7. Even in the movie Interstellar, there is a future race of humans that have the technology to tame a black hole and send messages to the past but they can’t send back instructions for making crops that will grow on earth?

I appreciate that some of these movies are not about science or the future but remakes of old western, adventure, or war movies. However, some are really trying to portray a possible future. If that is the case then some amount of self-consistency is necessary to make the story compelling. One very possible future that I don’t see being explored in popular movies is that unlike dystopian futures where there is a return to feudalism and people are exploited by evil overlords or capitalists, a real problem we may face is that people will become obsolete. People should make movies about what a world where machines can replace almost everything people do would look like. In fact a better premise for the Matrix is that we chose to live in a big simulacrum and a subset of us rebelled. Now that would be an interesting movie.

Selection of the week

A concerto is an orchestral piece of music that features an instrument, usually violin or piano.  A concerto grosso features a group of instruments and was popular in the baroque era.  Here is the  Christmas Concerto, Op 6 No 8 by Arcangelo Corelli played by the Galicia Symphony Orchestra.

Phasers on stun

The recent controversy over police shootings of unarmed citizens has again stirred up the debate over gun control. However, Shashaank Vattikuti points out that there is another option and that is for the police to carry nonlethal weapons like phasers with a stun option. Although, an effective long range nonlethal weapon currently does not exist (tasers just don’t cut it), a billionaire like Mark Zuckerberg, Peter Thiel, or Elon Musk could start a company to develop one. New York Times columnist Joe Nocera has suggested that Michael Bloomberg buy a gun company. There are so many guns already in existence that barring an unlikely confiscation scheme there is probably no way to get rid of them. The only way to reduce gun violence at this point is for a superior technology to make them obsolete. Hobbyists and collectors would still own guns, just as there are sword collectors, but those who own guns for protection would probably slowly switch over. However, the presence of a nonlethal option could lead to more people shooting each other so strong laws regarding their use would need to accompany their introduction.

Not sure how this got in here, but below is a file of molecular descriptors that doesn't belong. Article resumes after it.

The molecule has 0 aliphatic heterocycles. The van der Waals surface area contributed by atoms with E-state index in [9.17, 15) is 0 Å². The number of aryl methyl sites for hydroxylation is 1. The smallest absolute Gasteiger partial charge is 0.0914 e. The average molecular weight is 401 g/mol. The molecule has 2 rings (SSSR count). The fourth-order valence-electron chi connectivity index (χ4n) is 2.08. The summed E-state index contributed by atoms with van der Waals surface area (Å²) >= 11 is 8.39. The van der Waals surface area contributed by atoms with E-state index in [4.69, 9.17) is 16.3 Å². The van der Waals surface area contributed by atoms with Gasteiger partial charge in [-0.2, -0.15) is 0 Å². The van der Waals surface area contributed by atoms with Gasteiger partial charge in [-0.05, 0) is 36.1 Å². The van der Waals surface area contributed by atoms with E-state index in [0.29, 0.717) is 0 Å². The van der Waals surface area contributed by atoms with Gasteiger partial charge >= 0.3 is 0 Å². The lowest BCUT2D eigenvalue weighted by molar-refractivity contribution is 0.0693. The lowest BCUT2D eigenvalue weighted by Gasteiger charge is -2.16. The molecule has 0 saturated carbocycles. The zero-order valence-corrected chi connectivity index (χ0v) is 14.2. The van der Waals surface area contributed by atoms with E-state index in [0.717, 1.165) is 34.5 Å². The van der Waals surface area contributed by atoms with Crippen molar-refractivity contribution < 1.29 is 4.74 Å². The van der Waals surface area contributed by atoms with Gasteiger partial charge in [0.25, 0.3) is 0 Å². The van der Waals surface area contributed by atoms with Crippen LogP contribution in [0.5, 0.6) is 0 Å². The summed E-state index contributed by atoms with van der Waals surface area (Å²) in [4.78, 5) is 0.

Optimizing dynastic succession genetically

The traditional rule for succession in a monarchy is to pass from father to son. Much of King Henry VIII’s spousal folly was over his anxiety for producing an heir. However, if the basis of being a successful ruler has a genetic component then this would be the least optimal way to run an empire. For diploid sexually reproducing organisms, such as humans, the offspring inherits equal numbers of chromosomes from both parents and classically the genetic relationship or kinship coefficient between parent and child is assigned the value of 1/2.  However, there is a crucially important asymmetry in that males are heterozygous in the sex chromosomes, i.e. they inherit an X chromosome from their mothers and a Y from their fathers, while females are homozygous, inheriting an X from both. Now the X is about 100 million base pairs longer than the Y, which accounts for about 2 percent of the (father’s) genome (counting chromosomes separately). Additionally, given that everyone has at least one X while only males have a Y, the Y cannot contain genes that are crucial for survival and in fact there are much fewer genes on the Y than the X (~800 vs ~50). The Y has been shrinking in mammals over time and there is a debate about its importance and eventual fate (e.g. see here).

We can compute the sex chromosome adjusted genetic correlation coefficients between parents and children.  Let the father’s genetic content be F=F_S + F_D, where F_S is the genetic content passed to sons (half of the autosomes plus the Y chromosome) and F_D is that passed to daughters (half of the autosomes plus the X) and similarly M=M_S+M_D. The son genetic content is then S=F_S+M_S and daughter is D=F_D+M_D. We can treat F and M as a string of random variables with variance 1/(length of mother’s genome) and assuming that the genetic correlation between fathers and mothers is zero (i.e. no inbreeding and no assortative mating) then the correlation coefficient between father and son is